May 31, 2021 (LifeSiteNews) &mdash New research shows that the coronavirus spike protein from COVID-19 vaccination unexpectedly enters the bloodstream, which is a plausible explanation for thousands of reported side-effects from blood clots and heart disease to brain damage and reproductive issues, a Canadian cancer vaccine researcher said last week.
&ldquoWe made a big mistake. We didn&rsquot realize it until now,&rdquo said Byram Bridle, a viral immunologist and associate professor at University of Guelph, Ontario, in an interview with Alex Pierson last Thursday, in which he warned listeners that his message was &ldquoscary.&rdquo
&ldquoWe thought the spike protein was a great target antigen, we never knew the spike protein itself was a toxin and was a pathogenic protein. So by vaccinating people we are inadvertently inoculating them with a toxin,&rdquo Bridle said on the show, which is not easily found in a Google search but went viral on the internet this weekend.
Bridle, a vaccine researcher who was awarded a $230,000 government grant last year for research on COVID vaccine development, said that he and a group of international scientists filed a request for information from the Japanese regulatory agency to get access to what&rsquos called the &ldquobiodistribution study.&rdquo
&ldquoIt&rsquos the first time ever scientists have been privy to seeing where these messenger RNA [mRNA] vaccines go after vaccination,&rdquo said Bridle. &ldquoIs it a safe assumption that it stays in the shoulder muscle? The short answer is: absolutely not. It&rsquos very disconcerting.&rdquo
Vaccine researchers had assumed that novel mRNA COVID vaccines would behave like &ldquotraditional&rdquo vaccines and the vaccine spike protein &mdash responsible for infection and its most severe symptoms &mdash would remain mostly in the vaccination site at the shoulder muscle. Instead, the Japanese data showed that the infamous spike protein of the coronavirus gets into the blood where it circulates for several days post-vaccination and then accumulated in organs and tissues including the spleen, bone marrow, the liver, adrenal glands, and in &ldquoquite high concentrations&rdquo in the ovaries.
&ldquoWe have known for a long time that the spike protein is a pathogenic protein. It is a toxin. It can cause damage in our body if it gets into circulation,&rdquo Bridle said.
The SARS-CoV-2 spike protein is what allows it to infect human cells. Vaccine manufacturers chose to target the unique protein, making cells in the vaccinated person manufacture the protein which would then, in theory, evoke an immune response to the protein, preventing it from infecting cells.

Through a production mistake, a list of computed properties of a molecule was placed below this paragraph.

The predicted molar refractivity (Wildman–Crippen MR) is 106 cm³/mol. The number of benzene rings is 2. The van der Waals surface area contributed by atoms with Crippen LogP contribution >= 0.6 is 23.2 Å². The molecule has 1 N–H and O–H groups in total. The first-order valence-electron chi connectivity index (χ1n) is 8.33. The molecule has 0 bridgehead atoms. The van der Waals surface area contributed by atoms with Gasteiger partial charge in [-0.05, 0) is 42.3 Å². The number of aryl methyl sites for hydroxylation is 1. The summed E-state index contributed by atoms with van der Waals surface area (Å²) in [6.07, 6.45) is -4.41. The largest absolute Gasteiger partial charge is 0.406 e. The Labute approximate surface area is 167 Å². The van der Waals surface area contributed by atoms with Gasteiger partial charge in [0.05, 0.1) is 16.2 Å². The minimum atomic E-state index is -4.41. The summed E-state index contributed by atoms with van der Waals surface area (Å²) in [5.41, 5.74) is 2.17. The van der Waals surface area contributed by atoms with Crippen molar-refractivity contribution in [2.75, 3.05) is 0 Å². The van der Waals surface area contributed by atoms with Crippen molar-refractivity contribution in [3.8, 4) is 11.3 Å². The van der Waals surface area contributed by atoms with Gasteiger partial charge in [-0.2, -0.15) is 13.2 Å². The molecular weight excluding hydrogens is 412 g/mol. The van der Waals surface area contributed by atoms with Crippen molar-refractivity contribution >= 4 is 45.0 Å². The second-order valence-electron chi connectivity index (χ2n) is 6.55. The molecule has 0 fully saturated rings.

A large number of studies has shown that the most severe effects of SARS-CoV-2, the virus that causes COVID-19, such as blood clotting and bleeding, are due to the effects of the spike protein of the virus itself
&ldquoWhat has been discovered by the scientific community is the spike protein on its own is almost entirely responsible for the damage to the cardiovascular system, if it gets into circulation,&rdquo Bridle told listeners.
Lab animals injected with purified spike protein into their bloodstream developed cardiovascular problems, and the spike protein was also demonstrated to cross the blood brain barrier and cause damage to the brain.
A grave mistake, according to Bridle, was the belief that the spike protein would not escape into the blood circulation. &ldquoNow, we have clear-cut evidence that the vaccines that make the cells in our deltoid muscles manufacture this protein &mdash that the vaccine itself, plus the protein &mdash gets into blood circulation,&rdquo he said.
Bridle cited the recent study which detected SARS-CoV-2 protein in the blood plasma of 11 of 13 young healthcare workers that had received Moderna&rsquos COVID-19 vaccine, including three with detectable levels of spike protein. A 'subunit' protein called S1, part of the spike protein, was also detected. Spike protein was detected an average of 15 days after the first injection. One patient had spike protein detectable on day 29, one day after an injection, which disappeared two days later.
Effects on heart and brain
Once in circulation, the spike protein can attach to specific ACE2 receptors that are on blood platelets and the cells that line blood vessels. &ldquoWhen that happens it can do one of two things: it can either cause platelets to clump, and that can lead to clotting. That&rsquos exactly why we&rsquove been seeing clotting disorders associated with these vaccines. It can also lead to bleeding.&rdquo Bridle also said the spike protein in circulation would explain recently reported heart problems in youths who had received the shots.
&ldquoThe results of this leaked Pfizer study tracing the biodistribution of the vaccine mRNA are not surprising, but the implications are terrifying,&rdquo Stephanie Seneff, a senior research scientist at Massachusetts Institute of Technology, told LifeSiteNews. &ldquoIt is now clear&rdquo that vaccine content is being delivered to the spleen and the glands, including the ovaries and the adrenal glands. &ldquoThe released spike protein is being shed into the medium and then eventually reaches the bloodstream causing systemic damage. ACE2 receptors are common in the heart and brain, and this is how the spike protein causes cardiovascular and cognitive problems,&rdquo Seneff said.
The Centers for Disease Control and Prevention (CDC) recently announced it was studying reports of &ldquomild&rdquo heart conditions following COVID-19 vaccination, and last week 18 teenagers in the state of Connecticut alone were hospitalized for heart problems that developed shortly after they took COVID-19 vaccines.
AstraZeneca&rsquos vaccine was halted in a number of countries and is no longer recommended for younger people because of its link to life-threatening and fatal blood clots, but mRNA COVID vaccines have been linked to hundreds of reports of blood clotting events as well.
FDA warned of spike protein danger
Pediatric rheumatologist J. Patrick Whelan had warned a vaccine advisory committee of the Food and Drug Administration of the potential for the spike protein in COVID vaccines to cause microvascular damage causing damage to the liver, heart, and brain in &ldquoways that were not assessed in the safety trials.&rdquo
While Whelan did not dispute the value of a coronavirus vaccine that worked to stop transmission of the disease (which no COVID vaccine in circulation has been demonstrated to do), he said, &ldquoit would be vastly worse if hundreds of millions of people were to suffer long-lasting or even permanent damage to their brain or heart microvasculature as a result of failing to appreciate in the short-term an unintended effect of full-length spike protein-based vaccines on other organs.&rdquo